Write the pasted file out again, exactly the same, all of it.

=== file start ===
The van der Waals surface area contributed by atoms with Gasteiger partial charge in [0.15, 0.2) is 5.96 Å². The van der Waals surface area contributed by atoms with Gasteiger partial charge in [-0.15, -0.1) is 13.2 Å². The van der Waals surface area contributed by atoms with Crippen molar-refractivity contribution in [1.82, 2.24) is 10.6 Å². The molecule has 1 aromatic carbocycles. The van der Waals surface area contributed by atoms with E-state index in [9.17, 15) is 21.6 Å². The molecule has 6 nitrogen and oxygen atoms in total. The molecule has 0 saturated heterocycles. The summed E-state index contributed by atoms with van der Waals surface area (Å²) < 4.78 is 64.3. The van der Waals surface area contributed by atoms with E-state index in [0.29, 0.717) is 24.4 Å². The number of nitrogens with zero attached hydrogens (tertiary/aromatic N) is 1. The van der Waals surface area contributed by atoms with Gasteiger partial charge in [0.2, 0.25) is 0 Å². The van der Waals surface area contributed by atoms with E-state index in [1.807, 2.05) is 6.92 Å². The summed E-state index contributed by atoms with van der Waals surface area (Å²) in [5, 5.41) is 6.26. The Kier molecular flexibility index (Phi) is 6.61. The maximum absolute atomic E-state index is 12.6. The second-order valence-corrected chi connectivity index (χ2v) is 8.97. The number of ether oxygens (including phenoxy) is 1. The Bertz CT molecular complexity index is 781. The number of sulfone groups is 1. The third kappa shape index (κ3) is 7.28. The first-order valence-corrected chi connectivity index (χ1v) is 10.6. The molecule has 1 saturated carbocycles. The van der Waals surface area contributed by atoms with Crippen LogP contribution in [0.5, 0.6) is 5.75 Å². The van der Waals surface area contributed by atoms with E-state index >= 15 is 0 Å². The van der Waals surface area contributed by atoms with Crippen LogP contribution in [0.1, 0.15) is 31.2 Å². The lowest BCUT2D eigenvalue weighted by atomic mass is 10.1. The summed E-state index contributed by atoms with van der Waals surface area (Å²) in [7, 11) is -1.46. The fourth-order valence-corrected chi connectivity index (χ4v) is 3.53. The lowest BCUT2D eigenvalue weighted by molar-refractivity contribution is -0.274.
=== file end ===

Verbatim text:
The van der Waals surface area contributed by atoms with Gasteiger partial charge in [0.15, 0.2) is 5.96 Å². The van der Waals surface area contributed by atoms with Gasteiger partial charge in [-0.15, -0.1) is 13.2 Å². The van der Waals surface area contributed by atoms with Crippen molar-refractivity contribution in [1.82, 2.24) is 10.6 Å². The molecule has 1 aromatic carbocycles. The van der Waals surface area contributed by atoms with E-state index in [9.17, 15) is 21.6 Å². The molecule has 6 nitrogen and oxygen atoms in total. The molecule has 0 saturated heterocycles. The summed E-state index contributed by atoms with van der Waals surface area (Å²) < 4.78 is 64.3. The van der Waals surface area contributed by atoms with E-state index in [0.29, 0.717) is 24.4 Å². The number of nitrogens with zero attached hydrogens (tertiary/aromatic N) is 1. The van der Waals surface area contributed by atoms with Gasteiger partial charge in [0.2, 0.25) is 0 Å². The van der Waals surface area contributed by atoms with E-state index in [1.807, 2.05) is 6.92 Å². The summed E-state index contributed by atoms with van der Waals surface area (Å²) in [5, 5.41) is 6.26. The Kier molecular flexibility index (Phi) is 6.61. The maximum absolute atomic E-state index is 12.6. The second-order valence-corrected chi connectivity index (χ2v) is 8.97. The number of ether oxygens (including phenoxy) is 1. The Bertz CT molecular complexity index is 781. The number of sulfone groups is 1. The third kappa shape index (κ3) is 7.28. The first-order valence-corrected chi connectivity index (χ1v) is 10.6. The molecule has 1 saturated carbocycles. The van der Waals surface area contributed by atoms with Crippen LogP contribution in [0.5, 0.6) is 5.75 Å². The van der Waals surface area contributed by atoms with E-state index >= 15 is 0 Å². The van der Waals surface area contributed by atoms with Crippen LogP contribution in [0.1, 0.15) is 31.2 Å². The lowest BCUT2D eigenvalue weighted by atomic mass is 10.1. The summed E-state index contributed by atoms with van der Waals surface area (Å²) in [7, 11) is -1.46. The fourth-order valence-corrected chi connectivity index (χ4v) is 3.53. The lowest BCUT2D eigenvalue weighted by molar-refractivity contribution is -0.274.